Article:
[Sca-cooks] menu planning for dietary restrictions
Tom.Vincent at yahoo.com
Sun Aug 13 12:07:08 PDT 2006
No breadcrumbs were used. The chicken cutlets were just dredged in
flour and grilled, then put in baking pans with the wine-and-oil sauteed
Phil Troy / G. Tacitus Adamantius wrote:
> I haven't gone poring over the texts at my disposal with a magnifying
> glass, but I don't recall a single instance in the medieval corpus of
> breadcrumbs being used in that way. The most common references I've
> seen to any coating of anything before frying have involved beaten
> egg wash/glaze, sheets of dough wrapped around a filling, and the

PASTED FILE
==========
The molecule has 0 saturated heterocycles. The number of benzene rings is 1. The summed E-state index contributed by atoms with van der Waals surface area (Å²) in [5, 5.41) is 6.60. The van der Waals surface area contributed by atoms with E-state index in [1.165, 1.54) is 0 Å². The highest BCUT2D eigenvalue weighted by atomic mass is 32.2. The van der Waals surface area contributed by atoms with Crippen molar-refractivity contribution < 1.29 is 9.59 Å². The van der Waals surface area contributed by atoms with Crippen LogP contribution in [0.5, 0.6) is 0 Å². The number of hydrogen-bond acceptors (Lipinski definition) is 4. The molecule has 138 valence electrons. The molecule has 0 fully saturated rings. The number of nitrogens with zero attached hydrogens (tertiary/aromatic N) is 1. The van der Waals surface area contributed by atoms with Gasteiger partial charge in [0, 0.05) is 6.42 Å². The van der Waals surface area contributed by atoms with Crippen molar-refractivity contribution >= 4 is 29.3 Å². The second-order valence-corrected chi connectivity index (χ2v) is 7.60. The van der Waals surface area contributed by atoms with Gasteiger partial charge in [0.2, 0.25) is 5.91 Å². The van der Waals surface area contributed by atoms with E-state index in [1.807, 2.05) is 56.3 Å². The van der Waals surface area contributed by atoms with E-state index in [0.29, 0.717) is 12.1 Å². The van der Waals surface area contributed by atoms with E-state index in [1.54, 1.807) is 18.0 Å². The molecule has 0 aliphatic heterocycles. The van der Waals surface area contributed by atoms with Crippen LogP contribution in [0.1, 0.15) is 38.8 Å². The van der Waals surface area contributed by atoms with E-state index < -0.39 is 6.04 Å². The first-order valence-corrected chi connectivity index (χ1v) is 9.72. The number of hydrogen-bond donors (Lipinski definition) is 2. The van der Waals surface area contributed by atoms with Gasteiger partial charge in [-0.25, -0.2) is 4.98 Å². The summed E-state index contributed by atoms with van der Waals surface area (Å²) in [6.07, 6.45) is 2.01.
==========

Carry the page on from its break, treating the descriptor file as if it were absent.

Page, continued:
> occasional admonition that such-and-such is eaten fried without a
> coating of flour, which suggests it was probably done on occasion.
> There may be exceptions to this, but I can't think of any off the top
> of my head.
> Even if we think of fritters (which are, in the common medieval
> usage, generally made with a sticky, semi-liquid dough/batter,
> leavened with yeast), the dough seems most often to be the main
> substance of the dish, even if it's the substrate for another
> ingredient. You do start to run across apple or parsnip fritters that
> are more recognizable in the modern sense in the 16th and 17th
> centuries, but we're still probably not talking about big ol' hunks
> of chicken.
> I agree with the idea that this may be inspired by the modern variant
> of Chicken Parmigiana, but rather than come up with reasons why it
> may not be period (since we're not, in fact, pursuing research with a
> known result in mind), the simplest thing may be to ask the cook for
> a source.
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